Nigeria Internet Registration Association (NiRA)

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The usage of devices to carry out personal and official activities has become an integral part of our daily lives. Many institutions use connected devices on the Internet. These devices on the network are utilised for collecting, processing, storing, and sharing vast amounts of digital information. As more digital information is gathered, processed and shared, the more the protection of information on these devices has become crucial.

To protect our devices from the cyberattack, there must be an ongoing effort to protect these networked systems and all of the data from unauthorized use or harm. On a personal level, users need to safeguard their identity, their data, and computing devices. At the corporate level, it is everyone’s responsibility to protect the organization’s reputation, data, and customers. At the state level, national security, and the safety and well-being of the citizens are at stake.

There is the need for everyone to be security conscious. Find below general security tips that can be adopted by all:

1. Use strong passwords 

  • Create passwords, at least eight characters (longer is better), and a mix of upper- and lower-case letters, numbers, and symbols for your online accounts, computer, phone, and other devices.
  • Keep passwords and PINs secret. Don’t disclose them to co-workers/family/contacts, or be tricked into disclosing them.
  • Don’t use the same password across devices and or applications.
  • Change your passwords as the need arises or every 60 days
  • Check your password strength
  • Lock your devices when not in use.

2. Protect yourself from email scams 

Hover your mouse/cursor over an email address to view the sender's email address to ensure it is a valid email address.

Look out for phishing emails, alarmist messages, misspellings and grammatical errors, deals or promotions that sound too good to be true, requests for sensitive info like account numbers, BVM, passwords and other signs of a scam. Turn on a filter that warns you of suspicious Web sites.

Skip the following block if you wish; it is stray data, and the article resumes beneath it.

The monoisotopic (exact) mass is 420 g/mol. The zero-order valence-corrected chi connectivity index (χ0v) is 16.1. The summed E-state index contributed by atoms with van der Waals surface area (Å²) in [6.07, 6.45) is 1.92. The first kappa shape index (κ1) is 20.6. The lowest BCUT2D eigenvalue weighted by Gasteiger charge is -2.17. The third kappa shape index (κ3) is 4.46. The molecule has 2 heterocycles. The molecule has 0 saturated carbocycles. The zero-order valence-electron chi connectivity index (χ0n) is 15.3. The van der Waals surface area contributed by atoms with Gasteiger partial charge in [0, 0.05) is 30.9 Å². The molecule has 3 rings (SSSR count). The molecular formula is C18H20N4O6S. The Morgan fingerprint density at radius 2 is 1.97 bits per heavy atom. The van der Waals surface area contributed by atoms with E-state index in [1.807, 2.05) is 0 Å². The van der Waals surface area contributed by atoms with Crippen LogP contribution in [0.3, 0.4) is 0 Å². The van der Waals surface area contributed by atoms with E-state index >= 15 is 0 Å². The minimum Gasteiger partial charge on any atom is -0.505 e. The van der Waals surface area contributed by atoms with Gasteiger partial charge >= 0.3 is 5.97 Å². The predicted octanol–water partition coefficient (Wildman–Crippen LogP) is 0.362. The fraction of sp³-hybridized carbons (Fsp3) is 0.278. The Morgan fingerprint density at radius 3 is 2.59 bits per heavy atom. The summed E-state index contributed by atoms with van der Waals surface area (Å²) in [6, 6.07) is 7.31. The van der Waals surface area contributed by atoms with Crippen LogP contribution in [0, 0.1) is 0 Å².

3. Protect your data on the go 

  • Avoid using public WiFi as much as possible
  • When you use public Wi-Fi, choose the most secure option, even if you have to pay for it. It could include password-protection and encryption.
  • Confirm the exact spelling of the wireless network you’re connecting to. Beware of clever (slightly misspelt) fakes.

4. Regular Backup of Files/laptops 

  • Create folders for the backups and name appropriately.
  • User files should be backed up at least once in a week.
  • Backups should be placed in an external drive and safe.
  • Check backup files once in a week

5. Think before sharing sensitive information 

  • Look for signs of a safe Web page, before you enter sensitive personal or business data–a Web address with https (“s” for secure) and a closed padlock ( ) beside it.
  • Never give sensitive info in response to an e-mail or instant message (IM) request.

6. Think and watch before you click 

  • Pause before you open attachments or click links in an email or IM even if you know the sender; the links/attachments could be deceiving. Confirm with the sender that the message is real or visit the official Website by typing the address yourself.
  • Be wary of clicking links or buttons in pop-up windows.

7. Defend and Protect your computer

Contact your Technical Personnel/Support for the software (operating system, antivirus, etc) updates. Ensure all software (including your Web browser) are current and all recommended security updates/patches are installed. Use updated antivirus, antispam, and antispyware software and firewall. Contact the Technical Support in your organisaton.

 8. Ensure the data and time on the laptop/device is accurate.

The Technical Personnel/Support of your organisation should always be contacted for discussions and installation of software updates on official devices and necessary actions.